I'm doing this article a little earlier than I'd like to. I'm about 60 percent of the way through my draft and auction season, and I know some of my opponents love to use my publicly-declared targets against me.
So it goes. It's part of the gig.
The names listed below are the common-share players showing up on my rosters to this point. While the fantasy season has yet to be written, the success or failure of this group will have a large say in how I do.
Maybe you'll agree on many, maybe you're agree on none. That's why we have a game.
The first name is the headliner, the player I have the most shares of. Everyone else is listed in no particular order. To the clipboard:
-- Russell Wilson, QB, Seahawks: He's been a lower-end QB1 in his first two seasons, ranking 11th and 8th in Yahoo scoring despite very modest volume (800 total passes). Imagine what's possible if the Seahawks give Wilson a little more responsibility and volume in 2014.
Obviously Wilson's efficiency cuts down on the attempts, but the team has also kept him somewhat under wraps compared to game plans around the league. But if Wilson gets a full season from Percy Harvin (or even a chunk of a season), it's time to get excited. And Wilson's rushing yardage is a nifty cherry on the sundae, nectar of the gods, a floor-building element.
Wilson currently is the No. 14 quarterback in Yahoo ADP, an absolute steal. He's easily outperformed that in his first two seasons, he's coming off a monster camp, he's entering his third year, Harvin looms. I understand how dominant the Seattle defense can be - that's a volume limiter for Wilson - but can we expect it to play at last year's historic level? Even a modest amount of defensive regression would figure to help Wilson's bottom line. (Angle in a nutshell: value pick with upside, going cheap at QB.)
-- Matt Forte, RB, Bears: My general rule of thumb with the early rounds is "elevator" - take the highest floor you can get. I don't mind using a first-round pick on a running back, I just have to love that back.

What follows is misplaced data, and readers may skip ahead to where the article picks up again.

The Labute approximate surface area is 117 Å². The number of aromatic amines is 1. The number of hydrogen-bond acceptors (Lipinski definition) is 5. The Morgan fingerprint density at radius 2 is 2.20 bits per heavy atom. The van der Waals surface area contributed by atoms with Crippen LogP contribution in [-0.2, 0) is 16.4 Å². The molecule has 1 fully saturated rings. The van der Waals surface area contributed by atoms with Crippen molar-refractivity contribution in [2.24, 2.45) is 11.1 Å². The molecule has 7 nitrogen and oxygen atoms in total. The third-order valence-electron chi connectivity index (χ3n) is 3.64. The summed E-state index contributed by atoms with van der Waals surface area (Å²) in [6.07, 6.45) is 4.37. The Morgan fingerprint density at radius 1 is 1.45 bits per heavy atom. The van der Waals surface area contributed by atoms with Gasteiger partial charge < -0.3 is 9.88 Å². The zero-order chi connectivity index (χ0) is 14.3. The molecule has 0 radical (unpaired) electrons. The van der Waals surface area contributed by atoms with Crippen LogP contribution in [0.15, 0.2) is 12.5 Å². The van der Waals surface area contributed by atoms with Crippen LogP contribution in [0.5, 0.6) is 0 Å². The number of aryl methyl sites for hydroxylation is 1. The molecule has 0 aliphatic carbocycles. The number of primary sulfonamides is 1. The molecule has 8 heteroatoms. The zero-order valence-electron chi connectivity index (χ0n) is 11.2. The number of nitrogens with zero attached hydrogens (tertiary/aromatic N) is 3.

Forte applies. He can play on all three downs (and in all game situations), he's tied to an outstanding offensive mind, and he has no one pushing him on the depth chart. The skinny nature of Chicago's offensive tree is a wonderful thing in our fake-football racket. They don't farm many touches to the support guys - this offense is completely driven and dominated by the stars. (Angle in a nutshell: early-round floor pick.)
-- Keenan Allen, WR, Chargers: Much like the Forte selection, I'm not getting any discount with Allen, or pulling a surprise on anyone. I'm taking him in the late second or early third round (or paying a similar price in an auction), which is the going market. But I love that he can run everything in the route tree, I love his connection with Philip Rivers, and I really love getting in on any talented receiver in Year 2 (when the spike is most likely). Allen's floor is last year, his upside is Top 5 at the position. (Angle in a nutshell: established WR entering sophomore season.)
-- Julian Edelman, WR, Patriots: No one expects Edelman to match his 105 catches from last year, me included. But "regression!" isn't the end of the conversation, it's the beginning of one.
Edelman is the wide receiver Tom Brady has the most trust in, and even if Rob Gronkowski and Shane Vereen play most of the season, I expect an easy 75-80 catches from Minitron. I'm not as interested in standard formats - Edelman has a modest touchdown upside - but I love him as a WR3 or WR4 in a PPR format, and that's gettable in many leagues. (Angle in a nutshell: market overcorrection, unbuzzy value pick.)